This study has one important merit concerning the OECD’s equalized income scheme. This scheme implicitly assumes that survival of adults require more expenditure than the minimum requirement for children. In this context, total income of households is divided by equivalence scales which allocate higher coefficients to adults, rather than by the actual household size. However, applied to the countries like Turkey, such an analysis gives misleading results and this study confirms this.
    There is one another important contribution that should be underlined. A new welfare regime has been emerging in Turkey and this new system depends heavily upon the distribution of informal transfers among the poor. This study provides important insight in this regard.

  • Izzzettin Onder says:

    Distributional pattern in an economy is shaped by two mutually complementary policies of the government. Firstly, initial pattern is realized as the outcome of purely economic policies adapted; secondly, this pattern can be modified to obtain ultimate distributional pattern by implementing additional socio-economic policies. Therefore, when speaking about the outcome of a complex governmental set of policies with regards to income distribution two different but mutually related policy phases should be considered separately in order to be able to seperate the effect of pure economic policies, i.e. neoliberal policies as it is referred to in the paper, from the ultimate result obtained by means of implementing socio-economic policies to mitigate the distortive effects of neoliberal policies from socio-economic viewpoint. However, that such a study needs more data for a long time period in addition to some necessarry assumptions prevents one from expecting such an exhaustive research in a paper which aims simply to reflect the ultimate outcome. Evaluating the study from this point of view I am confident to say that the study serves the purpose of enlightining the policies and their results by providing a large set of informative tables and figures. With regards to methodology it is important to mention that, as it is well known, the position of the bulge of the actual distribution line is of great importance, as same coefficient can be obtained with different positions of the actual distribution line. The author, being aware of the handicap, does rightly shifts the method to “the ratios of incomes for the quintales and deciles”, by admiting that “the change in Gini coefficient is more volatile”.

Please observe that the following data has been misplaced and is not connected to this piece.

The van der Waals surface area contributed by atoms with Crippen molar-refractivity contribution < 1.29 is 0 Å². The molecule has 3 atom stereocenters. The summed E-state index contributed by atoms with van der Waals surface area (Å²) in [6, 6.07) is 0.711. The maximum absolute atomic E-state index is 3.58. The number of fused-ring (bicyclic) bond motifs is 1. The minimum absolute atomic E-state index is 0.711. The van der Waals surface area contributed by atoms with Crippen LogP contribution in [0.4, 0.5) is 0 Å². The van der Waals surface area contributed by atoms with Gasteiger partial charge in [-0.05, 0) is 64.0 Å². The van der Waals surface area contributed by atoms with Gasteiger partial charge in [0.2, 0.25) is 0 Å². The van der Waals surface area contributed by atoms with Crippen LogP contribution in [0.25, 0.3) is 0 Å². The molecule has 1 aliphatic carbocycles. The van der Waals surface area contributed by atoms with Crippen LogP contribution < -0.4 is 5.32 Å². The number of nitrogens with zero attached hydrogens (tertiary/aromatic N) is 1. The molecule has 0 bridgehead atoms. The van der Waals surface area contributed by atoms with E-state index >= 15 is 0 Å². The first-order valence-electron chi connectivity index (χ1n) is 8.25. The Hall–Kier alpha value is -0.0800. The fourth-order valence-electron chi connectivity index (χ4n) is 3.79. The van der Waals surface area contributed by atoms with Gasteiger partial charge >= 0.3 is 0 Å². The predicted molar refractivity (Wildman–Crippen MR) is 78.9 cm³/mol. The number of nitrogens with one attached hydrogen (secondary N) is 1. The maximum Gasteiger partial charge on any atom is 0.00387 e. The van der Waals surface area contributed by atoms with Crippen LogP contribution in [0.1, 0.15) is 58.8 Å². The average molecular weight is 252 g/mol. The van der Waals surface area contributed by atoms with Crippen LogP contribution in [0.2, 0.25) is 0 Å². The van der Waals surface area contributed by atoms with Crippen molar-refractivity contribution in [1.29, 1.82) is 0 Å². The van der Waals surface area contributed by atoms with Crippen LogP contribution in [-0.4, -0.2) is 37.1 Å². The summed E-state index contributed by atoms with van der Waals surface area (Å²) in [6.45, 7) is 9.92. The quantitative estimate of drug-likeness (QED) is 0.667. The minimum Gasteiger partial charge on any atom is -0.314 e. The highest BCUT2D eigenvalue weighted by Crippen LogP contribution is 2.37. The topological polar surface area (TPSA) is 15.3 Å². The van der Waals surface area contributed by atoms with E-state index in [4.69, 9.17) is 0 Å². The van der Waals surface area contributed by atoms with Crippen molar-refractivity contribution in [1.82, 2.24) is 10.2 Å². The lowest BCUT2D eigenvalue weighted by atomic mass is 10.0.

As to some spesific points, I think that the followings are worth mentioning with the aim of improving the study. Firstly, the difference between Gini coefficient calculated on the basis of “disposable income on the one side, and on equivalized household income on the other ceratinly needs further and more detailed explanation. As it has already been mentioned in the paper that Boratav and Sönmez had made some contributions on this particular issue makes one more confident that the author is aware of the problem. In addition to that, Gini coefficient would have been more explanatory if it could have been developed on the basis of 10 percentage income brackets for productive factors. As to the changes in national income, though it is obvious that it has increased during the last decade, the analysis would be more penetrative if it had attempted to explain the reason of a decrease in D10 income and an increase in D9 income. In the same context, the increase in the income level of the least income level group needs further explanation to enlighten the effect of socio-economic policies of the government towards such groups.
    In sum, with above points in mind, I welcome the paper as the one presenting a very good bird-view descriptive appearance of the outcome of neoliberal policies pursued by the government while pointing out a very important redistributional social policy specific to Turkey, that is intra-groups income fransfer policy depending on some religious believes in the last decade.